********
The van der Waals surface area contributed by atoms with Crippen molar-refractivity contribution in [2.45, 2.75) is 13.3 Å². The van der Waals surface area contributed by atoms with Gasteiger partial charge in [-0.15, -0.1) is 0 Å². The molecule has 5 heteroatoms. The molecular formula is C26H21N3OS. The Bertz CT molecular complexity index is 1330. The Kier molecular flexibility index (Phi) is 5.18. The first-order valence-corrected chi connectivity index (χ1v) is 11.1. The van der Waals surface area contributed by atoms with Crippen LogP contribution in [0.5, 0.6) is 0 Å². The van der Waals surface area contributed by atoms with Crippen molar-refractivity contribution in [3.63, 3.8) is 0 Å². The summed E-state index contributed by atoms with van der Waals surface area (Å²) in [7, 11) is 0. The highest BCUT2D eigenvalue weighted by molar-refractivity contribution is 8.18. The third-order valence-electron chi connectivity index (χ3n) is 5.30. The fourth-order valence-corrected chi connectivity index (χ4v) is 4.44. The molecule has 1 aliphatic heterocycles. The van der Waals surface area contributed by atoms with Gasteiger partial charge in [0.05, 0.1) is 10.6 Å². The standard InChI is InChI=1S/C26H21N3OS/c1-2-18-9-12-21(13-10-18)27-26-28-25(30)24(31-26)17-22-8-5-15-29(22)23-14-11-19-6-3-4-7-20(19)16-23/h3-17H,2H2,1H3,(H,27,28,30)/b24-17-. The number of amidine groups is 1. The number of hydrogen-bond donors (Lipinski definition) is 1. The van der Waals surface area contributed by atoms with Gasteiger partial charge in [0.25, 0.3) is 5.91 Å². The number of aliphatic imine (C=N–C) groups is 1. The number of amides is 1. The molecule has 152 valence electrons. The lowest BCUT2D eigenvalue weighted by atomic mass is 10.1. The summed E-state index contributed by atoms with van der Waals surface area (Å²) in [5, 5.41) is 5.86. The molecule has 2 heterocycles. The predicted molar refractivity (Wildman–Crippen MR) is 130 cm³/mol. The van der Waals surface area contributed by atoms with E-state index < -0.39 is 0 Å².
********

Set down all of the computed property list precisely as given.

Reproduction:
The van der Waals surface area contributed by atoms with Crippen molar-refractivity contribution in [2.45, 2.75) is 13.3 Å². The van der Waals surface area contributed by atoms with Gasteiger partial charge in [-0.15, -0.1) is 0 Å². The molecule has 5 heteroatoms. The molecular formula is C26H21N3OS. The Bertz CT molecular complexity index is 1330. The Kier molecular flexibility index (Phi) is 5.18. The first-order valence-corrected chi connectivity index (χ1v) is 11.1. The van der Waals surface area contributed by atoms with Crippen LogP contribution in [0.5, 0.6) is 0 Å². The van der Waals surface area contributed by atoms with Crippen molar-refractivity contribution in [3.63, 3.8) is 0 Å². The summed E-state index contributed by atoms with van der Waals surface area (Å²) in [7, 11) is 0. The highest BCUT2D eigenvalue weighted by molar-refractivity contribution is 8.18. The third-order valence-electron chi connectivity index (χ3n) is 5.30. The fourth-order valence-corrected chi connectivity index (χ4v) is 4.44. The molecule has 1 aliphatic heterocycles. The van der Waals surface area contributed by atoms with Gasteiger partial charge in [0.05, 0.1) is 10.6 Å². The standard InChI is InChI=1S/C26H21N3OS/c1-2-18-9-12-21(13-10-18)27-26-28-25(30)24(31-26)17-22-8-5-15-29(22)23-14-11-19-6-3-4-7-20(19)16-23/h3-17H,2H2,1H3,(H,27,28,30)/b24-17-. The number of amidine groups is 1. The number of hydrogen-bond donors (Lipinski definition) is 1. The van der Waals surface area contributed by atoms with Gasteiger partial charge in [0.25, 0.3) is 5.91 Å². The number of aliphatic imine (C=N–C) groups is 1. The number of amides is 1. The molecule has 152 valence electrons. The lowest BCUT2D eigenvalue weighted by atomic mass is 10.1. The summed E-state index contributed by atoms with van der Waals surface area (Å²) in [5, 5.41) is 5.86. The molecule has 2 heterocycles. The predicted molar refractivity (Wildman–Crippen MR) is 130 cm³/mol. The van der Waals surface area contributed by atoms with E-state index < -0.39 is 0 Å².